Organization Tips for Your Office and Computer Files

Organization Tips for Your Office and Computer Files

Whether your office works in-person or remotely, efficiency is best cultivated through a strong organization. The ability to locate necessary resources and documents quickly and easily can make all the difference in getting the job done. However, efficient organization is solely accomplished through persistent attention and effort; it is not something that happens overnight. This process may feel overwhelming to organizations trying to start their organizational journey, but it does not have to be a burden. In fact, organizational development should be a liberating experience for your agency. Below are some tips on how you can organize your office and computer with ease:  

Tips to Organize Your Office:

  1. Remove Unnecessary Clutter: The first step to organizing your office is removing all the items that no longer serve your agency. You will see that space differently when you remove unnecessary clutter from your office. Removing clutter makes it easier to envision the best layout for your office, allowing you to capitalize on what you already have. An excellent method to work through the clutter is the “3-pile method”. This method is where you separate your items into those you can donate, throw away, or keep. When determining whether something should be in the keep pile, it is essential to consider how valuable the item is, when the last time you used it was, and whether you will need to use it shortly. Once you’ve decided to discard or donate an item, try your best to stick to it!
  2. Create Work Areas: Each space in your office should have an easily identifiable purpose that reflects what items should go there. For example, you may have a supply area that only holds office supplies or a reference area where you house all of your files. It may also be beneficial to your team to have a “focus zone.” This space should be clean and free of any items besides your work desk. Creating these designated spaces gives each area in your office purpose and makes it easier to determine where things will go.  
  3. Review Your Filing System: Determine if keeping paper copies of documents in the office is necessary. Many items can be scanned and digitally saved, but if a hard copy is needed, it is vital to have a sound filing system. There are many techniques based on what you need to file. Here is one resource on a possible filing system:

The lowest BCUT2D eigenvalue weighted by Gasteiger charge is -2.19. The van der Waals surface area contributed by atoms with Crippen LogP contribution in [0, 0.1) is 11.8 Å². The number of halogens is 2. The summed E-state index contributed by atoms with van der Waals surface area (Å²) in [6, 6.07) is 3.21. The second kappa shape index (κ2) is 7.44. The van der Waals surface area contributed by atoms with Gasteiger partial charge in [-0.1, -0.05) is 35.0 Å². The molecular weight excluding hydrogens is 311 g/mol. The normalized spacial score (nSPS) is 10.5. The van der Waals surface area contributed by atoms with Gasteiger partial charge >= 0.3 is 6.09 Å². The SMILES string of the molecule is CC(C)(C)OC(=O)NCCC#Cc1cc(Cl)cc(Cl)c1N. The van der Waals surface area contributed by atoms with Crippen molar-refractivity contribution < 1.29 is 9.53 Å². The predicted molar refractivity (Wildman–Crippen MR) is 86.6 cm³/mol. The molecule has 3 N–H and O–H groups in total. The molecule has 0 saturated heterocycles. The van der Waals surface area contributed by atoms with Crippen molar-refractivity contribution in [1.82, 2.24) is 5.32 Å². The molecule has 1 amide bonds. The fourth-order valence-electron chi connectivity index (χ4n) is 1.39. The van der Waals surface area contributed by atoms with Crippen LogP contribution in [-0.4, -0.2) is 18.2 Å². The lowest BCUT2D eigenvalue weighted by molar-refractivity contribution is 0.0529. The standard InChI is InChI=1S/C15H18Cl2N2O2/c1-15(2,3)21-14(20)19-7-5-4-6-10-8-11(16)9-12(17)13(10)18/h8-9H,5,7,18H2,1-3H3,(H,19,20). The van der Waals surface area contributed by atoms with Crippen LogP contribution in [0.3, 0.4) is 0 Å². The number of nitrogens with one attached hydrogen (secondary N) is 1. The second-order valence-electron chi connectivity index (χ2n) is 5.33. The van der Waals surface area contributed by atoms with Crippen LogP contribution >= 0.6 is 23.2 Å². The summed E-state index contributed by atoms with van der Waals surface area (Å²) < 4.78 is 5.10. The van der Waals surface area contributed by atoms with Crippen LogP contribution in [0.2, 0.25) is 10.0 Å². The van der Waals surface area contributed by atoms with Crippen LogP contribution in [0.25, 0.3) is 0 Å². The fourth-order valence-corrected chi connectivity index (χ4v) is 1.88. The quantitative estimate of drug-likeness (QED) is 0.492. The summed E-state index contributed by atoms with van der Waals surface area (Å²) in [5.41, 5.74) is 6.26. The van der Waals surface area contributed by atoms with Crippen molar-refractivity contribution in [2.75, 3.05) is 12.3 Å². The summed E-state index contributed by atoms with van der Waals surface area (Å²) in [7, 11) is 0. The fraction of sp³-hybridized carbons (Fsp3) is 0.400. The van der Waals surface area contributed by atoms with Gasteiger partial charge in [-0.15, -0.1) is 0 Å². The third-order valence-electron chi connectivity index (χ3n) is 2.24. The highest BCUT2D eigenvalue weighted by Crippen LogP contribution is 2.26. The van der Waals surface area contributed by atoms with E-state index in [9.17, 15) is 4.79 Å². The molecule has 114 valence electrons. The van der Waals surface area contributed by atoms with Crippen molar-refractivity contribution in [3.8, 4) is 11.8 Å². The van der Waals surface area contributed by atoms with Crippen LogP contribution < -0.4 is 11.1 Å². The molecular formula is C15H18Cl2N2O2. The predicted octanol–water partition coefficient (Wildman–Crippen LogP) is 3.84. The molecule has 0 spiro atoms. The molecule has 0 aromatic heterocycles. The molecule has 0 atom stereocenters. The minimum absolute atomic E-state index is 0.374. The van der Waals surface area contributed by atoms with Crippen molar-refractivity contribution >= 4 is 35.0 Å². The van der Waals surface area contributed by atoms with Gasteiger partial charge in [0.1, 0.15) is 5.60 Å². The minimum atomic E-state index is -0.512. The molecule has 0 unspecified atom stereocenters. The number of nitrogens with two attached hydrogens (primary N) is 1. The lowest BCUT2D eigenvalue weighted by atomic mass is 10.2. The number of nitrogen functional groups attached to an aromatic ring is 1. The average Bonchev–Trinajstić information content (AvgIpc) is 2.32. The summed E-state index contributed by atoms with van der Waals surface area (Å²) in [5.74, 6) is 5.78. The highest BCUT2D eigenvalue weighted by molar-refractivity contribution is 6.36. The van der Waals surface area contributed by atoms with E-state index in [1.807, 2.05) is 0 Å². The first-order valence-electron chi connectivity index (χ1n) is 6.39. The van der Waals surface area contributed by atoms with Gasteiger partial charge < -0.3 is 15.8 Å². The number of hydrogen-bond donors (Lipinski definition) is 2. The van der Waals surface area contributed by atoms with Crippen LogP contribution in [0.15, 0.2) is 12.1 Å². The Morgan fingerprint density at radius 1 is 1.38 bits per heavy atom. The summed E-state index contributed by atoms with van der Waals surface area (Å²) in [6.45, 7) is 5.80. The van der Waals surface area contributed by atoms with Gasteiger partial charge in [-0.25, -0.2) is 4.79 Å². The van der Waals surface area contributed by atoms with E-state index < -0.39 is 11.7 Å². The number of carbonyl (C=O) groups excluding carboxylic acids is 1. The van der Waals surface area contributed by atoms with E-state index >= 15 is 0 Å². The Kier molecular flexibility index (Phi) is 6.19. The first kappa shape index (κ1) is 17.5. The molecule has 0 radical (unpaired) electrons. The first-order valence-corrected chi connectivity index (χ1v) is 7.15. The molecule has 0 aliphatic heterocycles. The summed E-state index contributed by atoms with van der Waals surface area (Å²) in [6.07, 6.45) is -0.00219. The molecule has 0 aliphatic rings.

4. Use Tools to Organize: Today, there is an abundance of tools available that make getting and keeping organized a breeze, such as label makers, drawer dividers, cable holders, special file organizers, etc.. Investing in these items will help you organize quickly and ensure that everything has a place to go. 

Tips to Organize Computer Files 

  1. Clear the Clutter: Like the physical office, the first step to organizing your computer files is eliminating all the unnecessary junk– meaning you’ll have to purge any outdated or irrelevant files to your organization’s operations. When deciding what files to keep or delete, ask yourself when the last time you needed this information was and how likely you will need that file in the future. 
  2. Implement a Hierarchy Filing System: All related files should be together and in one place only! Creating a main folder with subfolders within will help you maintain this system. For example, a main folder labeled “finances” with subfolders for budgets, receipts, or invoices. With this system, anyone in your office should be able to identify and pull what they are looking for quickly.  
  3. Have a Consistent Naming System:Even if you always file things away,  you still need to be able to find specific documents quickly and know what each folder contains. A good rule of thumb is to think about how you would look for a record in the future. What name would you think of first? What would be the easiest to remember? Be consistent with whatever system you choose to support your organization further. 
  4. Archive Old Files: If your organization has files it has to keep but rarely (if ever) has to review, it may be best to use an archive system. An archive system does not mean putting all the old files into one folder. The archive organization system should match your typical organization system. Reviewing archived files every so often to determine whether you need to delete any files is also a good idea to ensure it stays up to date.
  5. Stick With It: As you acquire more files or documents, save them in the appropriate place immediately instead of attaching them somewhere random and filing them later. This strategy will save you much time in the long run.